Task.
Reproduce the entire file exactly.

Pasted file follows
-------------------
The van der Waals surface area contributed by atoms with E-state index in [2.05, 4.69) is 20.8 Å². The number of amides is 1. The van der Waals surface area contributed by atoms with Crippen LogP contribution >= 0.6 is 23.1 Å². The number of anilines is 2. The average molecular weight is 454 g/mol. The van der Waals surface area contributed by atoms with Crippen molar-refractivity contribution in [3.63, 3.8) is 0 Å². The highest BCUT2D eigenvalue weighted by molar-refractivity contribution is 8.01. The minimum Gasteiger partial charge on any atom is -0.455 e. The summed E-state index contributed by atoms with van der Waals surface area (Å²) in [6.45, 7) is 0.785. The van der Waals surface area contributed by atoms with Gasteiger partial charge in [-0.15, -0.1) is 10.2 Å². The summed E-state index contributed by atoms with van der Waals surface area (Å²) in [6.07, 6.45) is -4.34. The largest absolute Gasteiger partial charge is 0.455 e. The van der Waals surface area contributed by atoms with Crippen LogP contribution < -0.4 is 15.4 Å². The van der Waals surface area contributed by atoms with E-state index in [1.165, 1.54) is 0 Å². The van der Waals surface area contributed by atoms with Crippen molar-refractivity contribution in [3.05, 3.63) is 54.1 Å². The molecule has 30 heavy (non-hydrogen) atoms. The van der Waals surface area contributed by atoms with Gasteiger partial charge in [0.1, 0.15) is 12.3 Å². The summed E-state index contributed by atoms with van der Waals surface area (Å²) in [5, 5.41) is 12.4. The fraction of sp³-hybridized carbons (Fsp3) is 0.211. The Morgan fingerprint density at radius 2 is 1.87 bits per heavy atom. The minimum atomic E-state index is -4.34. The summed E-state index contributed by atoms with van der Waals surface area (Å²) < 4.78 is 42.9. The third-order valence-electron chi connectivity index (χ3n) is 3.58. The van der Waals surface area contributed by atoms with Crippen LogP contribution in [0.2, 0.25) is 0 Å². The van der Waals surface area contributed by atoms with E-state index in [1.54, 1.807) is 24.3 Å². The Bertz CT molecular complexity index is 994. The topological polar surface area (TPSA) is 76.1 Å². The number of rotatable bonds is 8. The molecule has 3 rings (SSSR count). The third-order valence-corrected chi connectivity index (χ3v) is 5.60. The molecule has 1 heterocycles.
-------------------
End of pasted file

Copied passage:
The van der Waals surface area contributed by atoms with E-state index in [2.05, 4.69) is 20.8 Å². The number of amides is 1. The van der Waals surface area contributed by atoms with Crippen LogP contribution >= 0.6 is 23.1 Å². The number of anilines is 2. The average molecular weight is 454 g/mol. The van der Waals surface area contributed by atoms with Crippen molar-refractivity contribution in [3.63, 3.8) is 0 Å². The highest BCUT2D eigenvalue weighted by molar-refractivity contribution is 8.01. The minimum Gasteiger partial charge on any atom is -0.455 e. The summed E-state index contributed by atoms with van der Waals surface area (Å²) in [6.45, 7) is 0.785. The van der Waals surface area contributed by atoms with Gasteiger partial charge in [-0.15, -0.1) is 10.2 Å². The summed E-state index contributed by atoms with van der Waals surface area (Å²) in [6.07, 6.45) is -4.34. The largest absolute Gasteiger partial charge is 0.455 e. The van der Waals surface area contributed by atoms with Crippen LogP contribution < -0.4 is 15.4 Å². The van der Waals surface area contributed by atoms with E-state index in [1.165, 1.54) is 0 Å². The van der Waals surface area contributed by atoms with Crippen molar-refractivity contribution in [3.05, 3.63) is 54.1 Å². The molecule has 30 heavy (non-hydrogen) atoms. The van der Waals surface area contributed by atoms with Gasteiger partial charge in [0.1, 0.15) is 12.3 Å². The summed E-state index contributed by atoms with van der Waals surface area (Å²) in [5, 5.41) is 12.4. The fraction of sp³-hybridized carbons (Fsp3) is 0.211. The Morgan fingerprint density at radius 2 is 1.87 bits per heavy atom. The minimum atomic E-state index is -4.34. The summed E-state index contributed by atoms with van der Waals surface area (Å²) < 4.78 is 42.9. The third-order valence-electron chi connectivity index (χ3n) is 3.58. The van der Waals surface area contributed by atoms with Crippen LogP contribution in [0.2, 0.25) is 0 Å². The van der Waals surface area contributed by atoms with E-state index in [1.54, 1.807) is 24.3 Å². The Bertz CT molecular complexity index is 994. The topological polar surface area (TPSA) is 76.1 Å². The number of rotatable bonds is 8. The molecule has 3 rings (SSSR count). The third-order valence-corrected chi connectivity index (χ3v) is 5.60. The molecule has 1 heterocycles.